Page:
Shakuhachi size guide – Shaku and Shakuhachi

Shakuhachi size guide TLDR: 1.8, 2.0 and so on, are the total length in the old Japansese measurement system called shaku 尺. You can take the shaku number, for instance 1.8, and multiply by 30.3 cm to get the length (1.8*30.3 = 54.54). The length determines the pitch of the lowest note (fundamental aka tonic, key, Ro) to which the finger-hole notes are tuned to match.

Shakuhachi sizes guide chart for common keys

In the following shakuhachi size guide chart, the lengths in centimeters are purely based off of 1 shaku equaling 30.3 cm. However, because of variations in construction and playing style, the actual length and pitch varies somewhat (more on why below). Therefore, the lengths below simply give a general idea of the size for a given key.

Shaku and shakuhachi lengths

The shaku 尺 or ‘Japanese foot’ is an antiquated unit of length that’s 30.3 centimeters or 11.9 inches (tailors use a different shaku which is 37.9 centimeters or 14.9 inches). The word shakuhachi 尺八 refers to the standardized length of the shakuhachi Japanese bamboo flute. It’s abbreviated from ichi-shaku-hachi-sun. However, the length often varies slightly from instrument to instrument, further underscoring the need for this shakuhachi size guide. This is due to flute acoustics and bamboo (more on this in the final paragraph).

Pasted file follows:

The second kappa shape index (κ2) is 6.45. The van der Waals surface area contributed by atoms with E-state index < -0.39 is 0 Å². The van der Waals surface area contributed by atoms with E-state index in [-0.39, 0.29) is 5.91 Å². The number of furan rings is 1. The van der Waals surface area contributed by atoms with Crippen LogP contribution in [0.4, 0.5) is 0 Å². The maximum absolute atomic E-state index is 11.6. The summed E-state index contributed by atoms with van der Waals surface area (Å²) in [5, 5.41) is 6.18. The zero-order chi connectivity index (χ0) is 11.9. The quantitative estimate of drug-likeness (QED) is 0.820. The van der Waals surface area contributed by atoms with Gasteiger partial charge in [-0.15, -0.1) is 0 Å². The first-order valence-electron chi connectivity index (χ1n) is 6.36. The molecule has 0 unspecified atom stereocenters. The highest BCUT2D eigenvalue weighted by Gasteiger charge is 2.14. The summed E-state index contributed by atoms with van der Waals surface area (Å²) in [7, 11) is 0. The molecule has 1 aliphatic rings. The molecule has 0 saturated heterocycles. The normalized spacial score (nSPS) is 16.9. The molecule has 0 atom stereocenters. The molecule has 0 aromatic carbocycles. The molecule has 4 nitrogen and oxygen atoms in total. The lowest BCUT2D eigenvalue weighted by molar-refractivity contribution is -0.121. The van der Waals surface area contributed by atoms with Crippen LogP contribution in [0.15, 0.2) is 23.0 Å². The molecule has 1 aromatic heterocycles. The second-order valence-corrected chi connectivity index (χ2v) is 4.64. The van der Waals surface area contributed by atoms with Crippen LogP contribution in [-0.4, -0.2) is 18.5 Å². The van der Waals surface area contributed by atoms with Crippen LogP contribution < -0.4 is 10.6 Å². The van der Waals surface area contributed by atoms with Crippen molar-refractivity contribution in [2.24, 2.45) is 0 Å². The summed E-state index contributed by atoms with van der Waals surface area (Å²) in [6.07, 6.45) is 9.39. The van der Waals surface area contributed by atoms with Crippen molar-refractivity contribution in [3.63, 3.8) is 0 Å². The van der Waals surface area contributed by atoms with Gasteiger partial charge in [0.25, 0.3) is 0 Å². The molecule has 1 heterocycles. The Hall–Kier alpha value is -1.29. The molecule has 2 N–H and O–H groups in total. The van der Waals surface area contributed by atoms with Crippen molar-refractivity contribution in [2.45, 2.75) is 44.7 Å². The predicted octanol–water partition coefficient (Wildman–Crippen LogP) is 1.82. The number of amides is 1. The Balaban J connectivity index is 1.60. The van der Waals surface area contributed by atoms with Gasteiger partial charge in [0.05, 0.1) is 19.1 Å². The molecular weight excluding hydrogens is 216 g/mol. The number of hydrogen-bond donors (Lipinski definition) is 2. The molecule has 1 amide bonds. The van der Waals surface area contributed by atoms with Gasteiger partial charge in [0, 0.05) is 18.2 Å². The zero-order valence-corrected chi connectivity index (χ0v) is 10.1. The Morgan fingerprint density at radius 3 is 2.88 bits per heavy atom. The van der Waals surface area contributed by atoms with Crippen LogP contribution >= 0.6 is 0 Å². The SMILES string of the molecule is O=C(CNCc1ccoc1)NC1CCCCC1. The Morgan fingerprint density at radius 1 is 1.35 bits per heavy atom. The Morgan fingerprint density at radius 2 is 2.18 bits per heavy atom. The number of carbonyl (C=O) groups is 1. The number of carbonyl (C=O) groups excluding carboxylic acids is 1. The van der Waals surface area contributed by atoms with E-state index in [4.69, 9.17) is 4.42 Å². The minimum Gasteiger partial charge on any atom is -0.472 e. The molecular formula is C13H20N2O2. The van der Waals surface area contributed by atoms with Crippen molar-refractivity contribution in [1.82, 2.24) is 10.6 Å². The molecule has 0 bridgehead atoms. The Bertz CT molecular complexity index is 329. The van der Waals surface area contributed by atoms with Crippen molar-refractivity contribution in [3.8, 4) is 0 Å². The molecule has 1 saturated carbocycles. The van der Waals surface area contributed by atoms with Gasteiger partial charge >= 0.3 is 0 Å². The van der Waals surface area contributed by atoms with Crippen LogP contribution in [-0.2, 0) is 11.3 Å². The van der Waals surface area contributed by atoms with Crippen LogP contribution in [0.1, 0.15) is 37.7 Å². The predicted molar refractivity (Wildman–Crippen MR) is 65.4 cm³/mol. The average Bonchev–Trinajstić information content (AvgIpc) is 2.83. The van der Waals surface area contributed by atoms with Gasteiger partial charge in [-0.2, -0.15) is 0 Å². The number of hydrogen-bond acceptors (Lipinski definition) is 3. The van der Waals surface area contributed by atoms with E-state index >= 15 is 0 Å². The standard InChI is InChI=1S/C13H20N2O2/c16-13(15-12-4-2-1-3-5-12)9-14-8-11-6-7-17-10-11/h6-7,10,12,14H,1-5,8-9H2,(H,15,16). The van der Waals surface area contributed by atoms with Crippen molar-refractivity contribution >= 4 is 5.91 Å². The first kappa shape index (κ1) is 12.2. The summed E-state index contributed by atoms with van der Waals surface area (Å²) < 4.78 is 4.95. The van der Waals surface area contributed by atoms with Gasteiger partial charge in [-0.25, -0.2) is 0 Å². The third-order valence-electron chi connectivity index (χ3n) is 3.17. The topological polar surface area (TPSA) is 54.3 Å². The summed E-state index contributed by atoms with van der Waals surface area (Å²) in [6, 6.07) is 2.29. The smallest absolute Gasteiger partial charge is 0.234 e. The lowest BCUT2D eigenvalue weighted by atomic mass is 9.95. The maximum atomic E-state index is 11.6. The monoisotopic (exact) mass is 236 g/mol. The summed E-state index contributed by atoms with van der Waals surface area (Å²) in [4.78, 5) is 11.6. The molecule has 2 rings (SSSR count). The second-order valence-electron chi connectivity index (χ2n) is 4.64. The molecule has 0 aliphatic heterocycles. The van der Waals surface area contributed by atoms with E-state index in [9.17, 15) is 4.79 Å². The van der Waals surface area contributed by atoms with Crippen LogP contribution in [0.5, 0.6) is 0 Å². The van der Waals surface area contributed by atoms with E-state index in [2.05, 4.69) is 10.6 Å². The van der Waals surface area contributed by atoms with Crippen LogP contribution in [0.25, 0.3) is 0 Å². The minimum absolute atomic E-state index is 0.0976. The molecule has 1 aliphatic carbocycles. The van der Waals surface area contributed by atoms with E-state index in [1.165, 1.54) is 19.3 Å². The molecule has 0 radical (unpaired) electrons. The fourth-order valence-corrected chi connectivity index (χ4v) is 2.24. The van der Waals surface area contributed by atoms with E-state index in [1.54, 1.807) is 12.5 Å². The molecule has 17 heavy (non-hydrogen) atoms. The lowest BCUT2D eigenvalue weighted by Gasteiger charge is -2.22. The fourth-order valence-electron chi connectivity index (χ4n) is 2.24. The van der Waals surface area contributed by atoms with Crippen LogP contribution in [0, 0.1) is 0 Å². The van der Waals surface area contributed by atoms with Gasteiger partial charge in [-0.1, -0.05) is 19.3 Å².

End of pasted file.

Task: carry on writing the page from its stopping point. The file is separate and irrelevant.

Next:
The word shakuhachi is an umbrella term, as it’s commonly used to refer to any and all lengths or keys. Literal shakuhachi, or “1.8’s”, are almost always in the key of D4 above middle C4, as seen in the shakuhachi size guide chart above (C4 being the key of the standard silver Boehm flute). However, as mentioned before, all is not always clear-cut when it comes to the relationship between the length and the pitch.

Shakuhachi length and pitch discrepancies

Various factors can cause minor or major discrepancies between the expected length and pitch. Particularly, the width of the bamboo, aka the bore volume, the size of the bottom opening, and whether or not the shaku length is rounded up or down. For example, a shakuhachi with a larger bore volume for the length will play flatter than a more standard instrument with a medium to narrow sized bore. For these reasons, it’s often necessary or recommend for shakuhachi craftspeople to provide the precise pitch at room temperature and length in cm (73° F / 22.7° C).